Older Horses and Ponies
The most commonly asked questions relating to veteran horses on the Dengie Feedline are weight loss, what to feed a horse with PPID and alternatives to forage for those with poor teeth? This is our advice as to how best to manage these issues.
Weight loss in veteran horses
If your veteran horse starts to lose weight it is important to try to establish the root cause and not just assume it is due to “old age” as this will help determine the best course of action for managing the situation. Many senior mixes and cubes have higher levels of starch than would be suitable for some horses and ponies, especially those with a history of laminitis. Protein is a nutrient that receives lots of attention when it comes to maintaining top line and muscle mass in the senior horse. Remember that the quality of the protein is just as important as quantity. Alfalfa and soya are rich in lysine and methionine, the essential amino acids which have to be supplied in the diet, and both are commonly used in feeds for older horses. Alfa-A Oil is Dengie’s highest calorie fibre feed and is based on pure alfalfa with a high oil coating and so has a calorie level equivalent to a conditioning mix or cube but without the high starch levels. This makes Alfa-A Oil a suitable feed for older horses that need to gain weight but that require a low sugar/starch ration. It can also be fed alongside Dengie Alfa-Beet if extra condition is needed.
Another element to consider is that the population of bugs that live in the horse’s gut are more vulnerable to disruption in older horses and so if your horse has had loose droppings or a history of colic, it is worth trying a digestive aid supplement. Live yeast or prebiotics are both approved for use in horses and help to create the right conditions in the gut for the fibre-digesting, beneficial bacteria to thrive. This usually helps the horse to get more from the fibre they are fed which aids their weight and condition too.
What to feed a horse with PPID
The underlying endocrine problem of PPID (Cushing’s Disease) can increase the risk of laminitis in horses and ponies. Those that have Equine Metabolic Syndrome (EMS), as well as PPID are at an even greater risk of laminitis. The trigger that ultimately results in the clinical signs of laminitis is often diet-related and is usually due to excessive consumption of sugar and starch. Therefore, when looking for suitable feeds for horses and ponies diagnosed with PPID, the advice is to choose products that are low in sugar and starch. The recommendation is that the non-structural carbohydrate (NSC) content, which is a combination of water-soluble carbohydrates (WSC, or ‘sugar’) and starch, is less than 10-12% when combined.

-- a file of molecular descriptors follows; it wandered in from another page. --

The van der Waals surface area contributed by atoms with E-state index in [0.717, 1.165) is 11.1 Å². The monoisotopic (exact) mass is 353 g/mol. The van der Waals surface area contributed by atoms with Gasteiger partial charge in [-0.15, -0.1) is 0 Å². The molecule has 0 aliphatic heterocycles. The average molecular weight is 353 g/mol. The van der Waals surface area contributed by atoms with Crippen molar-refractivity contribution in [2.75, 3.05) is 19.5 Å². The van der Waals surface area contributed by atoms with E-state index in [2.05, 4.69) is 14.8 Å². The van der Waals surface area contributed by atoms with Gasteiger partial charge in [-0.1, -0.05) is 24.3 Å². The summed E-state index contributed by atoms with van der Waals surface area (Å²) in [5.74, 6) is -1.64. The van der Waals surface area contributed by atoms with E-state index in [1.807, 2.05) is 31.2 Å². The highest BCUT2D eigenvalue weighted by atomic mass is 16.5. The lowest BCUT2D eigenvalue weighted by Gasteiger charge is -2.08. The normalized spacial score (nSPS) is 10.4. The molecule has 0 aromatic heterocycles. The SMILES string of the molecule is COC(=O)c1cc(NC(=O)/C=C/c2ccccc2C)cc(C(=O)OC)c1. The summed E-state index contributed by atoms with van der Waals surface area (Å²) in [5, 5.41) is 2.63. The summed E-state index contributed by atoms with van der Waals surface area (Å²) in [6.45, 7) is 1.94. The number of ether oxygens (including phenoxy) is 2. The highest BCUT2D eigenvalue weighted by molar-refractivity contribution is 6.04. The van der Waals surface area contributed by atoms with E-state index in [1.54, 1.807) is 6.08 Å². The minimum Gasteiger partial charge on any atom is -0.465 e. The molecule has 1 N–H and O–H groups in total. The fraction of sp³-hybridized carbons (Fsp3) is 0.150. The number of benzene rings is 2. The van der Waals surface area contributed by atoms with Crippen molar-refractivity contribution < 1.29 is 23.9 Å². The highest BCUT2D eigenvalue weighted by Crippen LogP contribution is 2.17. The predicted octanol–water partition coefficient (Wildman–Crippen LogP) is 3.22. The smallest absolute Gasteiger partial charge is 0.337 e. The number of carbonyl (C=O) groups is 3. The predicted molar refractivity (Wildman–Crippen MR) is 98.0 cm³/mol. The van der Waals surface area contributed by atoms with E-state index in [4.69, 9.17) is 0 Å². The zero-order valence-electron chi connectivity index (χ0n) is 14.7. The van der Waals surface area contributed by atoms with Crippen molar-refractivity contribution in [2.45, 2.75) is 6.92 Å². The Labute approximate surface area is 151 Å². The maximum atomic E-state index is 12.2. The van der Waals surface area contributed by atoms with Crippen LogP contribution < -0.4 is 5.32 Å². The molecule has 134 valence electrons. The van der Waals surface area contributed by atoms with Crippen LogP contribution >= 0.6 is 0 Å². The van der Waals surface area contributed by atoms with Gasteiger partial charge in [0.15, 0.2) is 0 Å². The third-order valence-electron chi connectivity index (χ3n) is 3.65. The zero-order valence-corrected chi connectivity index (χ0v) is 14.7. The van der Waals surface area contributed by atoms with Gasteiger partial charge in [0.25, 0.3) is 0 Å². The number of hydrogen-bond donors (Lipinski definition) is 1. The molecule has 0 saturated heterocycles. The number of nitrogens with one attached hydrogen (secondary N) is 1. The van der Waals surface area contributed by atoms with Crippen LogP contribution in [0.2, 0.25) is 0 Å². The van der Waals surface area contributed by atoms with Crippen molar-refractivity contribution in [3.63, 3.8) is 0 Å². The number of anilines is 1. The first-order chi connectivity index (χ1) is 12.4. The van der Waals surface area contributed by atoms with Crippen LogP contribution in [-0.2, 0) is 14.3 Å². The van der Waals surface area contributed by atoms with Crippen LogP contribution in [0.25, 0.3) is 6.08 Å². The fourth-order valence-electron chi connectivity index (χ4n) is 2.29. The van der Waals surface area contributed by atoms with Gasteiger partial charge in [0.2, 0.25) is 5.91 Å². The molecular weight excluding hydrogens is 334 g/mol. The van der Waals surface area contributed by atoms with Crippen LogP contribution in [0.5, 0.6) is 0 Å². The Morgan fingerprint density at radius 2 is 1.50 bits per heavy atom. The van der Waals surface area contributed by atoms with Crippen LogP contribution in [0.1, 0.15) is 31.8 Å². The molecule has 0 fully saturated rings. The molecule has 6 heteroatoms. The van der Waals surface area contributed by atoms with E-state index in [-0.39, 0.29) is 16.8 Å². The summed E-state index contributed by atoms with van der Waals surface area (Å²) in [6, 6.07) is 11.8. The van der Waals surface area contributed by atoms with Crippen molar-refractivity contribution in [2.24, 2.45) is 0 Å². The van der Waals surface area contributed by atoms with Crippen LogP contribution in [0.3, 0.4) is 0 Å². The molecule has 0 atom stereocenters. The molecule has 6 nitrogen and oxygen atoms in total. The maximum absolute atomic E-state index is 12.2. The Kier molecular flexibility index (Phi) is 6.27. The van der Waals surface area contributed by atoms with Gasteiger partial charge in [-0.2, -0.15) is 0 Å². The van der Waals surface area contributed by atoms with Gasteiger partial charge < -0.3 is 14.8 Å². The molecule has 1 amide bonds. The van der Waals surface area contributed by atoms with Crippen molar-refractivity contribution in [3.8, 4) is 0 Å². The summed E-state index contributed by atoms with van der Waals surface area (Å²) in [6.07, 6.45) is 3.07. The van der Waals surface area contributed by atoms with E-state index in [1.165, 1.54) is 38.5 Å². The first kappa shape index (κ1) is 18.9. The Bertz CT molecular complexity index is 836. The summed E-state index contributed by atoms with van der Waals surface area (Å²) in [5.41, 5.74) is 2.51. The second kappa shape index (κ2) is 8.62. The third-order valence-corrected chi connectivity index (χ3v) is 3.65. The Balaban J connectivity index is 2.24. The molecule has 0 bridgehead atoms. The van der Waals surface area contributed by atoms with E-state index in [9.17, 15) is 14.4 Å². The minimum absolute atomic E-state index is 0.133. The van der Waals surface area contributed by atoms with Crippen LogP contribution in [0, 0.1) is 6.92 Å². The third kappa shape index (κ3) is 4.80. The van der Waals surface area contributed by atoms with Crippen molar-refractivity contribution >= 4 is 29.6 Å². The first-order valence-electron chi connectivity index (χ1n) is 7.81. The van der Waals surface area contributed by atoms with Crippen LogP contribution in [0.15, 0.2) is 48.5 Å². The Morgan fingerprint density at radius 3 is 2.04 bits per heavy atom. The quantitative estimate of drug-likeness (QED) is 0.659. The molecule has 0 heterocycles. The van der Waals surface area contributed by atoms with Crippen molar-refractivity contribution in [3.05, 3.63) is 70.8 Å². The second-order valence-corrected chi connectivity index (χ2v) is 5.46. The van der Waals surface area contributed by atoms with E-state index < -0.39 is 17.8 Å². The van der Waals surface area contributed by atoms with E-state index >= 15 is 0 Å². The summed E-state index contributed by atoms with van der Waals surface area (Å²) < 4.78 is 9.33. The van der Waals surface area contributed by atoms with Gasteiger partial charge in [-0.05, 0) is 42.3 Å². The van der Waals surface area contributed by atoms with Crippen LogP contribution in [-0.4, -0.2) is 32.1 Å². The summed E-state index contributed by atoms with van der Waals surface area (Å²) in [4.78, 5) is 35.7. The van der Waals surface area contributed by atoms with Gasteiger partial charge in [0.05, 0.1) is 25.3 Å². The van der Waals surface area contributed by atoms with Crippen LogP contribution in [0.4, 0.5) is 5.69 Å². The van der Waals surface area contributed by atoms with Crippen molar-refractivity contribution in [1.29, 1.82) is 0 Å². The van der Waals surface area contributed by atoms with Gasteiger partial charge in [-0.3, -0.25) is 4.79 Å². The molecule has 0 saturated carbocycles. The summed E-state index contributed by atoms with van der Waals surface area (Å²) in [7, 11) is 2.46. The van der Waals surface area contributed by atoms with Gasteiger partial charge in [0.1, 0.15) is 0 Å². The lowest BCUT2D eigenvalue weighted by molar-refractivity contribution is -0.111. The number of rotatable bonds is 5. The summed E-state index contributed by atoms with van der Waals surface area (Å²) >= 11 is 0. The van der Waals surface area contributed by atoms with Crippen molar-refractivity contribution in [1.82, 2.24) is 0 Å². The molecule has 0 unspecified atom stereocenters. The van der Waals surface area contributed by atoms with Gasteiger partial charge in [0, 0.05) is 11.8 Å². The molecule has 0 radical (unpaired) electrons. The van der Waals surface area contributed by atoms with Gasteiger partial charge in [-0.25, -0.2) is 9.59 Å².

At BEVA Congress in 2021, the use of medications for PPID such as pergolide was discussed. You may be interested to know that there is no evidence that pergolide improves insulin sensitivity or therefore reducing the risk of laminitis. Another really useful piece of advice was that pergolide shouldn’t be left in feeds made up to be fed at a later time. As soon as it is exposed to air and/or water in the feed, the pergolide will deteriorate and so may therefore be less effective when it is consumed.
Alternatives for horses that struggle to chew long forage
When horses are stabled hay and haylage are usually their main fibre source. The long length of these forages can sometimes cause a veteran horse problems, as their teeth become less effective – they can spend hours chewing only to create balls of forage that they then drop (quid). The reduction in forage intake can result in weight loss or if too much partially chewed food passes further into the digestive system the risk of impaction colic increases significantly. If your veteran has lost weight in previous winters then taking action early is key to try and avoid it happening again – it’s a lot easier to maintain weight in winter conditions than to promote weight gain!
In a trial comparing the amount of 3 different types of fibre (hay, Dengie Hi-Fi Senior and Dengie Alfa-Beet) horses with poor dentition were able to consume within a certain time period, the reduction in intake was most significant for hay. Those with poor teeth consumed up to two-thirds less hay in the same time period as those with no dental issues. The smallest difference was with the soaked product and a slight reduction was seen with the short chop product. Some of those with dental issues declined to eat the hay completely, whereas the soaked product was not refused by any of the horses.
Dengie’s range of fibre feeds, both short chopped and soaked, are all sympathetic to the horse’s digestive system and several of the products can be used as partial or full hay replacers for veteran horses to overcome the challenges of poor dentition. Hi-Fi Lite, Hi-Fi Senior and Pure Grass can all be used as a full hay replacer by simply replacing weight for weight with the hay. All hay replacers can be fed from the floor or in a large bucket rather than a net. However, like a haynet, larger quantities of these hay replacers can be left with your horse for them to “graze” on over a longer period of time.
The fibre particles in soaked products such as Dengie Alfa-Beet tend to be ground much smaller which makes them even easier to chew and improves digestibility too. If a horse can manage some short chop fibre, then it is beneficial to feed some alongside the soaked feeds to help increase chew time but only if it doesn’t cause the horse to quid more.